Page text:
Monroe’s Nathan Bennett (left) wrestles Wilmer Chacon with Taylor Ivy refereeing during practice on Jan. 17, 2018, at Sky Valley Education Center in Monroe. (Kevin Clark / The Herald)

Monroe’s Nathan Bennett (left) wrestles Wilmer Chacon with Taylor Ivy refereeing during practice on Jan. 17, 2018, at Sky Valley Education Center in Monroe. (Kevin Clark / The Herald)

Challenge accepted: Monroe wrestlers earn spot in lineup

In a show of pure prep democracy, the Bearcats determine their starting lineup through weekly competition.

MONROE — The members of the Monroe High School wrestling team have taken back their power.

Throughout the entirety of the 2017-18 season, the Bearcats have, each Wednesday, offered an homage to democracy at their practice facility at the Sky Valley Education Center, three miles from the high school.

On that day each week, the 30 team members determine the starting varsity lineup for the coming week in a series of challenge matches, a particularly intense form of intrasquad competition, where the backups challenge the incumbents to a weekly test of their fitness to hold the top spot.

The winner competes with the varsity for the next seven days; the loser must wait until the following Wednesday to try again to topple the king.

Bearcats coach Mark Dalbeck mandates that the backup challenge the starter in any of the 14 weight classes where more than one wrestler is slotted.

There were nine challenge matches on Wednesday, Jan. 17.

Some weights aren’t challenged because there is only one wrestler at that weight, and if there are three wrestlers at a weight, which is the case at 160 and 182 pounds, the No. 2 and No. 3 wrestled for the right to challenge the No. 1.

Monroe’s challenge matches (some programs call them “wrestle-offs”) are a page straight out of the egalitarian playbook, where seniors compete with and regard freshmen as equals, and no assumptions are made about whether an individual is entitled to assume a starting spot based on varsity tenure or past successes.

The Bearcats don’t have a returning 4A state champion, or even any placers, but if they did, those wrestlers would have to prove themselves every Wednesday.

And so would a sophomore who just won the starting spot the week before by unexpectedly cradling and pinning an entrenched senior.

The best wrestler starts, no matter what.

“It can’t get any more fair than this. I don’t think there’s a better way to do it,” junior Nathan Bennett said Dec. 17 after he fell just short for the second week in a row in his attempt to unseat sophomore Wilmer Chacon at 152 pounds.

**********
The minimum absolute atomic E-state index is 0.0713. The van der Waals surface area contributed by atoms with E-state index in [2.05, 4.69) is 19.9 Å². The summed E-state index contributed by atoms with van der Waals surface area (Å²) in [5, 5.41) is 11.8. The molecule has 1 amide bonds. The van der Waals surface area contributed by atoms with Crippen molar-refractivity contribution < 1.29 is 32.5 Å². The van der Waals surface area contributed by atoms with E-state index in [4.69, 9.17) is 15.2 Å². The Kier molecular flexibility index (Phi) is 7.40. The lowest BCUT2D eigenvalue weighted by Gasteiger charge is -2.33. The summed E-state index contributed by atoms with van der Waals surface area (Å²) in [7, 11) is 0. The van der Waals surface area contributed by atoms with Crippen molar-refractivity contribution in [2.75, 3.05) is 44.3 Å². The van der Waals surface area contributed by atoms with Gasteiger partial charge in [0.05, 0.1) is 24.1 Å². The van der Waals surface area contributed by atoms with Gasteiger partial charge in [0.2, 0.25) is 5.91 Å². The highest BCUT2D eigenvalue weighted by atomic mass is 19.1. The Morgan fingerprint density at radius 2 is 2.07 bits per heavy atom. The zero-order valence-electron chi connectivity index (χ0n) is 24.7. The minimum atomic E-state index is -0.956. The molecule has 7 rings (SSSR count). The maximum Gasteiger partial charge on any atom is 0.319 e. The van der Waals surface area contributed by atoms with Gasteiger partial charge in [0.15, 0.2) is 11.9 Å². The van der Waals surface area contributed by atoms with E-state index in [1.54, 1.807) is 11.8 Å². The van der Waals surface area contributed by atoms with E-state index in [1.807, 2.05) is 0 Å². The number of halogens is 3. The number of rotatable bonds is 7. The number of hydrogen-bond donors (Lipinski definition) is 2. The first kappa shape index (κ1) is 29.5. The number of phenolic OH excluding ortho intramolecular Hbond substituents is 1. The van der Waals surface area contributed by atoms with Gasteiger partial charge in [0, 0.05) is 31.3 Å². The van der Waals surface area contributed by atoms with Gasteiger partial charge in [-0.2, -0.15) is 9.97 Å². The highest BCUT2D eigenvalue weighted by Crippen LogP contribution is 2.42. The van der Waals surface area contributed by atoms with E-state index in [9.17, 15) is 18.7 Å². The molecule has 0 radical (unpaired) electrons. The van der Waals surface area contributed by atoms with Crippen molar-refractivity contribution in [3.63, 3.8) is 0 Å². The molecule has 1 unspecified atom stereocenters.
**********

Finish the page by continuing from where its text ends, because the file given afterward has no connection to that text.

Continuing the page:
As a result of this weekly competition, the younger, more inexperienced wrestlers on the Monroe roster, some of whom have only been wrestling since they got to high school, have a carrot on a stick to chase for the duration of the season.

If they, or any other reserves, attend practice daily and work to improve, they will have an earnest opportunity to win a starting spot every week.

“We started this when we got here five years ago to build a competitive culture. We pushed it as far as we could,” Dalbeck said. “It’s gotten to the point where these matches are expected, almost demanded of us. ‘Give me my shot.’

“If they came in here today and there weren’t any challenge matches, they would be really mad.”

It would be hard to blame a group of erstwhile backups for an unwillingness to give up a weekly chance to unseat the starters.

What’s more impressive about the way the Bearcats go about their Wednesday ritual is the level of the starters’ commitment to teammates gunning for their spots.

Colton Hernandez has been Monroe’s starter at 170 pounds every week this season, save for the one he missed with illness.

A three-year varsity letter-winner, Hernandez is an impressively built athlete who played running back and middle linebacker in the fall for the Bearcats’ Class 4A state semifinal football team. Interestingly, Hernandez didn’t get much run with the starters because he was blocked on each side of the ball by running back Isaiah Lewis and linebacker Ricky Baker, a pair of All-Staters.

No ill will.

“Yeah, those guys are beasts,” Hernandez said. “I’ve grown up with those guys.”

The senior approached his challenge match Dec. 17 against freshman Ben Davis, who looks every bit three years younger than Hernandez, with total respect.